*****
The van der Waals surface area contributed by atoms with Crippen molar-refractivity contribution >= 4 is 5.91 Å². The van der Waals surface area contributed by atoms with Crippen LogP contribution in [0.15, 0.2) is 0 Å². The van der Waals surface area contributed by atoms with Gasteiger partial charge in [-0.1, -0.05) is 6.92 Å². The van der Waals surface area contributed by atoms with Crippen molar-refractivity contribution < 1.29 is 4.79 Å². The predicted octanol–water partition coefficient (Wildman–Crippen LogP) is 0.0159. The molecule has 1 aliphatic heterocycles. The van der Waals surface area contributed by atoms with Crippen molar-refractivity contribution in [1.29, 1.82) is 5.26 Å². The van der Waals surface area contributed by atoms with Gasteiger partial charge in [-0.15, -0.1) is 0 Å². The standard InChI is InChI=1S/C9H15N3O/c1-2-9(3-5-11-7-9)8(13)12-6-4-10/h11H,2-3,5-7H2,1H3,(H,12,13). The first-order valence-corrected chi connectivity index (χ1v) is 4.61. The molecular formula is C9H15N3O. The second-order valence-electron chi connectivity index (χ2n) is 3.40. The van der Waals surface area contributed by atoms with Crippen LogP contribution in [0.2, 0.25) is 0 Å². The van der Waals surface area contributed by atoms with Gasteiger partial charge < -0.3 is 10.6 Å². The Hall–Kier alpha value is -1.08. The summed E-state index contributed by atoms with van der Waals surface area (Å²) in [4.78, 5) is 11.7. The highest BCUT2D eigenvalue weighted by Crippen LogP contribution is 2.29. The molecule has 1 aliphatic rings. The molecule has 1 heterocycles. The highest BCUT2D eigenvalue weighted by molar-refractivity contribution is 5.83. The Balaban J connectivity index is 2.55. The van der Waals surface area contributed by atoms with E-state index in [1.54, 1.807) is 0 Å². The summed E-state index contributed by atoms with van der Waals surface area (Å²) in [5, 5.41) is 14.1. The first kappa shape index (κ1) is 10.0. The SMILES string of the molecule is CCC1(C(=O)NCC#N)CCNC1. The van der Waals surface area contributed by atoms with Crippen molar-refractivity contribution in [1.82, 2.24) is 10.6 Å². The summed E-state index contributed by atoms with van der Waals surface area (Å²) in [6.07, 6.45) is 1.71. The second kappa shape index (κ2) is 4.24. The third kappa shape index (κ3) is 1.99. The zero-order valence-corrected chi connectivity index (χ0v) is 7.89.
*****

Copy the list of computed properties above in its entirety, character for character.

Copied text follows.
The van der Waals surface area contributed by atoms with Crippen molar-refractivity contribution >= 4 is 5.91 Å². The van der Waals surface area contributed by atoms with Crippen LogP contribution in [0.15, 0.2) is 0 Å². The van der Waals surface area contributed by atoms with Gasteiger partial charge in [-0.1, -0.05) is 6.92 Å². The van der Waals surface area contributed by atoms with Crippen molar-refractivity contribution < 1.29 is 4.79 Å². The predicted octanol–water partition coefficient (Wildman–Crippen LogP) is 0.0159. The molecule has 1 aliphatic heterocycles. The van der Waals surface area contributed by atoms with Crippen molar-refractivity contribution in [1.29, 1.82) is 5.26 Å². The van der Waals surface area contributed by atoms with Gasteiger partial charge in [-0.15, -0.1) is 0 Å². The standard InChI is InChI=1S/C9H15N3O/c1-2-9(3-5-11-7-9)8(13)12-6-4-10/h11H,2-3,5-7H2,1H3,(H,12,13). The first-order valence-corrected chi connectivity index (χ1v) is 4.61. The molecular formula is C9H15N3O. The second-order valence-electron chi connectivity index (χ2n) is 3.40. The van der Waals surface area contributed by atoms with Crippen LogP contribution in [0.2, 0.25) is 0 Å². The van der Waals surface area contributed by atoms with Gasteiger partial charge < -0.3 is 10.6 Å². The Hall–Kier alpha value is -1.08. The summed E-state index contributed by atoms with van der Waals surface area (Å²) in [4.78, 5) is 11.7. The highest BCUT2D eigenvalue weighted by Crippen LogP contribution is 2.29. The molecule has 1 aliphatic rings. The molecule has 1 heterocycles. The highest BCUT2D eigenvalue weighted by molar-refractivity contribution is 5.83. The Balaban J connectivity index is 2.55. The van der Waals surface area contributed by atoms with E-state index in [1.54, 1.807) is 0 Å². The summed E-state index contributed by atoms with van der Waals surface area (Å²) in [5, 5.41) is 14.1. The first kappa shape index (κ1) is 10.0. The SMILES string of the molecule is CCC1(C(=O)NCC#N)CCNC1. The van der Waals surface area contributed by atoms with Crippen molar-refractivity contribution in [1.82, 2.24) is 10.6 Å². The summed E-state index contributed by atoms with van der Waals surface area (Å²) in [6.07, 6.45) is 1.71. The second kappa shape index (κ2) is 4.24. The third kappa shape index (κ3) is 1.99. The zero-order valence-corrected chi connectivity index (χ0v) is 7.89.